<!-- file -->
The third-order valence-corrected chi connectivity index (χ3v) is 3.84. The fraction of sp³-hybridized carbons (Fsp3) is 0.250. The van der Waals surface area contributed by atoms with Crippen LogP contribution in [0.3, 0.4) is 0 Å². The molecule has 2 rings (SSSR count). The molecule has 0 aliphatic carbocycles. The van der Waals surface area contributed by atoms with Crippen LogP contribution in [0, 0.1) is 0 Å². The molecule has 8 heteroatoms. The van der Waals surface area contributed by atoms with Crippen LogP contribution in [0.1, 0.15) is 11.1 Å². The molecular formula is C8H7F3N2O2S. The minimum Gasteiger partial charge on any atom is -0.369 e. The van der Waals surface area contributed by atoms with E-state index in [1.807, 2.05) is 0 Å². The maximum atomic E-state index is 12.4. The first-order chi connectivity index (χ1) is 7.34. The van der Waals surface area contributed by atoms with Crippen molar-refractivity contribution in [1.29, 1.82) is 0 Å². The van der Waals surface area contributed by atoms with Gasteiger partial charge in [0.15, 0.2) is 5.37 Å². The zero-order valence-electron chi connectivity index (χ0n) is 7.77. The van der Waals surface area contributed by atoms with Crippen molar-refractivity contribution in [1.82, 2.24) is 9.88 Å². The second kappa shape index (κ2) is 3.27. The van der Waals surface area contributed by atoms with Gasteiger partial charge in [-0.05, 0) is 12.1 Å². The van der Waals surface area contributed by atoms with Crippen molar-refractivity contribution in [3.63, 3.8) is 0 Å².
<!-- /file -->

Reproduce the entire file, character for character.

The third-order valence-corrected chi connectivity index (χ3v) is 3.84. The fraction of sp³-hybridized carbons (Fsp3) is 0.250. The van der Waals surface area contributed by atoms with Crippen LogP contribution in [0.3, 0.4) is 0 Å². The molecule has 2 rings (SSSR count). The molecule has 0 aliphatic carbocycles. The van der Waals surface area contributed by atoms with Crippen LogP contribution in [0, 0.1) is 0 Å². The molecule has 8 heteroatoms. The van der Waals surface area contributed by atoms with Crippen LogP contribution in [0.1, 0.15) is 11.1 Å². The molecular formula is C8H7F3N2O2S. The minimum Gasteiger partial charge on any atom is -0.369 e. The van der Waals surface area contributed by atoms with E-state index in [1.807, 2.05) is 0 Å². The maximum atomic E-state index is 12.4. The first-order chi connectivity index (χ1) is 7.34. The van der Waals surface area contributed by atoms with Crippen molar-refractivity contribution in [1.29, 1.82) is 0 Å². The van der Waals surface area contributed by atoms with Gasteiger partial charge in [0.15, 0.2) is 5.37 Å². The zero-order valence-electron chi connectivity index (χ0n) is 7.77. The van der Waals surface area contributed by atoms with Crippen molar-refractivity contribution in [1.82, 2.24) is 9.88 Å². The second kappa shape index (κ2) is 3.27. The van der Waals surface area contributed by atoms with Gasteiger partial charge in [-0.05, 0) is 12.1 Å². The van der Waals surface area contributed by atoms with Crippen molar-refractivity contribution in [3.63, 3.8) is 0 Å².